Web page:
The concept of athletic-event-meets-fundraiser isn’t a new idea. Anyone who’s walked for the March of Dimes can tell you that. In the last 20 years, however, athletic events that raise money and awareness for worthy causes have expanded beyond noncompetitive walking events and nickel-a-mile pledges into a billion-dollar industry that includes many competitive races.
Whether you’re an amateur or professional athlete, competing for charity allows you to combine two important goals: fitness and philanthropy. Participating in charitable athletic events infuses your athletic efforts with a new sense of meaning and perspective. It’s an appealing synergy: You throw your athletic energy behind a cause that serves others, and both you and the cause come out stronger for it.
Whether you’re looking to achieve a new athletic high or find deeper fitness motivation, events that serve a good cause can deliver inspiration and introduce you to new athletic and social communities that share your values, passions and concerns. If you need a new reason to stay in shape this year, consider one of the many options below — you might be surprised by the added sense of accomplishment you feel upon crossing the finish line.
Registration as Donation
The majority of road races and bike rallies are organized to raise money for a cause. In fact, athletes often compete in these events without realizing they’re also making a donation to a charity with their registration fees (check with the organization to see if your registration qualifies for a tax deduction and with your accountant to see how much of it you can deduct).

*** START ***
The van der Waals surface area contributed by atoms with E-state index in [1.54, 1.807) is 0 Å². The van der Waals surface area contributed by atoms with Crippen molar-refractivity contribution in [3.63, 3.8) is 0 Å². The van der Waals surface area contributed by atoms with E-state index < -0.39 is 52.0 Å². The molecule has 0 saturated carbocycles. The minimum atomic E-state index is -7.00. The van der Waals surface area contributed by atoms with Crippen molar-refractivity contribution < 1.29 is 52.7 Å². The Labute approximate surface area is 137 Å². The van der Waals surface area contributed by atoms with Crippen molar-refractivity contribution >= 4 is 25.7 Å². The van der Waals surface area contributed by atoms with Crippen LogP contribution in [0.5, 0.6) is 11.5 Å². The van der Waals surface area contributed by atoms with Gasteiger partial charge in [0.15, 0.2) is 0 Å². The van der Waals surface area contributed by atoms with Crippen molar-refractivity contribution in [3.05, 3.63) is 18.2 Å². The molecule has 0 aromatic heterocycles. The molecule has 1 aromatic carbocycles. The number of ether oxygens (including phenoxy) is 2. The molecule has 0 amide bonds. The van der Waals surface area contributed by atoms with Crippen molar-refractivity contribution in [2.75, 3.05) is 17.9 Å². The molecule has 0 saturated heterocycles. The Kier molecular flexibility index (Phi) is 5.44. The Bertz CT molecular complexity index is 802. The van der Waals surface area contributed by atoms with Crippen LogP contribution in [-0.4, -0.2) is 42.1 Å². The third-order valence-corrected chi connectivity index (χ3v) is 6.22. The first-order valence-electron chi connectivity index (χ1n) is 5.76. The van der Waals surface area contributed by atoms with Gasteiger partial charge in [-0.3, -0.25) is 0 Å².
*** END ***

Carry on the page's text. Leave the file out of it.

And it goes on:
Take Nancy Scholberg Creuzot, 48, a runner since 1981, who never paid much attention to the beneficiary of her registration fees. That is, until 1989, when she signed up for the Susan G. Komen Breast Cancer Foundation’s Race for the Cure, which began as a single 5K run in 1983 and is now a series of more than 100 races across the country.
Creuzot, whose mother died of breast cancer at age 44, says she was touched by the presentation of the survivors: “I knew I had to get involved to honor my mother’s memory.” Every year since, Creuzot has volunteered at the race, including in 2001, when she was going through chemotherapy for breast cancer herself. She still runs for the cause every year. “When I’m participating, I don’t think of myself as a survivor,” she says. “I think of myself as an athlete.”
Pledge-based fundraising — where event participants collect monetary donations from friends, family, neighbors and coworkers for each mile completed — is another successful tactic when it comes to competing for a cause.
“This fundraising format is popular because it’s something anyone can do,” says Steven H. Biondolillo, founder and president of Biondolillo Associates, a marketing and development-consulting firm that primarily helps nonprofits with fundraising. “You don’t have to be a professional athlete or a professional fundraiser to ask your mom for a $15 pledge.”